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Joker

Released 2019. Director: Todd Phillips

A CLOWN'S JOB IS TO MAKE YOU LAUGH. NOT THIS ONE. Joker is out to shock you, disturb you, stir your inside and confront you with dark thoughts. For some, this will not be easy viewing; and people will still be talking and analysing it for a long time. Joker is the kind of movies that lives on and on, discussed, referenced, praised, vilified, long after we’ve had enough of it.

As an origin story of a comic-book character, Joker is not your usual entertainment candy of visual effects and whoosh-bang action fest. The genesis of Batman’s arch nemesis explores the transformation of meek and marginalised Arthur Fleck into the criminally insane Joker and drills into issues that society tends to turn a blind eye on.

Arthur Fleck is a gangly man with a nervous demeanour. Beneath the face paint and garish costumes is an emaciated body with bones protruding under his skin. Arthur works as a clown, waving sale signs outside struggling shops, entertaining kids at hospitals. He’s the sole carer of his ailing mother, who hasn’t told Arthur the truth about his birth and childhood. He’s prone to cackle uncontrollably, a condition resulting from childhood trauma, abuse and neglect. He’s a loner, bullied and defenceless, but harbours a dream to become a stand-up comic.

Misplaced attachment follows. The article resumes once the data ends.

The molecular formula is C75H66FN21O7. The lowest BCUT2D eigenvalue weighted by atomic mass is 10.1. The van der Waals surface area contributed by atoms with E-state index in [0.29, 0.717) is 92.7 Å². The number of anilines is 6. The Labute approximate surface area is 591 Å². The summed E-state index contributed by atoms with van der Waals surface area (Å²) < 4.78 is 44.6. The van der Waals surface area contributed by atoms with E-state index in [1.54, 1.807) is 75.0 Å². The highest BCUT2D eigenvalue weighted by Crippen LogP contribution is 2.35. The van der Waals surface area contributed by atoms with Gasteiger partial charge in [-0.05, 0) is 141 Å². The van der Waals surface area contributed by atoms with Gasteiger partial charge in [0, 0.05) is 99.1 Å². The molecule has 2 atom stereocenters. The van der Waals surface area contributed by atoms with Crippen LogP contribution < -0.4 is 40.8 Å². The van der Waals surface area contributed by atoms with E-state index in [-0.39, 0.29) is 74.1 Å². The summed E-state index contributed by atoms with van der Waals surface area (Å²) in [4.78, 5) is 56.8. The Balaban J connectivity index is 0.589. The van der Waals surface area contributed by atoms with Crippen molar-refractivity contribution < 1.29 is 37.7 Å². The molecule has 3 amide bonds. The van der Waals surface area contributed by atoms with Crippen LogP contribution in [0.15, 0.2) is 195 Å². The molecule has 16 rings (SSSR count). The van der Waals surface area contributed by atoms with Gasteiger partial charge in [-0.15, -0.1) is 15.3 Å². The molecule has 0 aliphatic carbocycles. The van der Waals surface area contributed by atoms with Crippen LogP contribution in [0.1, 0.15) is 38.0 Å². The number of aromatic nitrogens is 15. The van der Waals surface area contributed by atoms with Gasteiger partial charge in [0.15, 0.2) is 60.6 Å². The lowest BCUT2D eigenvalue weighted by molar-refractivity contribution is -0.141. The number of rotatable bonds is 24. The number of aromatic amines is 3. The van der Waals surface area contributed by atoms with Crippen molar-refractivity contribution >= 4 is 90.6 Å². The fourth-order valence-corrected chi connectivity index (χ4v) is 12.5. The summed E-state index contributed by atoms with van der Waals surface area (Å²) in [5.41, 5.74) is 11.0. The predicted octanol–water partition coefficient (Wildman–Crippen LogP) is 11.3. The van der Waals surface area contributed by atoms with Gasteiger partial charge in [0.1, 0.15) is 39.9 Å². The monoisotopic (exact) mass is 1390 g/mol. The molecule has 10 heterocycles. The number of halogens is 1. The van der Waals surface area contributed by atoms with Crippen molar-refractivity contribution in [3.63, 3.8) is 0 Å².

In Joaquin Phoenix’s riveting performance, the Joker is not so much a clown and a mass killer but a symbol, an icon for the voiceless, angry and misunderstood. Phoenix gives an intense and unnerving portrayal of a man who crosses the line and takes matters into his bloodied hands. He makes me sympathize with Arthur, yet also repulsed by the heinous acts of the Joker. A seemingly incompatible view which is also how I feel about the movie on the whole.

The Joker’s emergence from his shell, as with other aspects of the movie, such as the looks, setting and theme, recall Taxi Driver and The King of Comedy. Adding to that association is Robert DeNiro, who starred in both of them, having a supporting role here as a TV host idolized by Arthur, probably a father he never had. Yet Arthur’s hero mocks him and falls far short of the pedestal where Arthur enshrines him.

Speaking of father figures, Gotham City’s mayoral candidate Thomas Wayne comes dangerously close to fit the description at one point. A tantalizing possibility that Arthur might be Bruce Wayne’s half-brother is a clever surprise that, if it wasn’t refuted later, would have been such a dramatic revelation, that the hero and villain of Gotham City have always been two brothers born on opposite ends of privilege and nurture.

But Joker also opens the door to a place altogether more grisly, painful and real. One might call it an unflinching fictional depiction of mental health gone unsupported. Joker, even as a work of fiction, shines a light on the acute need to look after those around us with mental health issues. Arthur’s social worker telling him she no longer could help him due to budget cut says it all. Arthur’s workmate giving him a gun to shoot his bullies is a whole new discussion topic to itself. In a way Joker is a two-hour public service announcement on how society needs to care more for the psychologically vulnerable.

Joker is a divisive movie and it’s not difficult to see why. Some people have pointed out we do not need to see a movie about a lone white male with mental health issues go off the rails and start killing people. Some people may not like what it says; others may not like how it’s said. I hope the legacy of Joker is not an obsession over the Joker’s actions, but a lesson in how a tragedy like this could be prevented.

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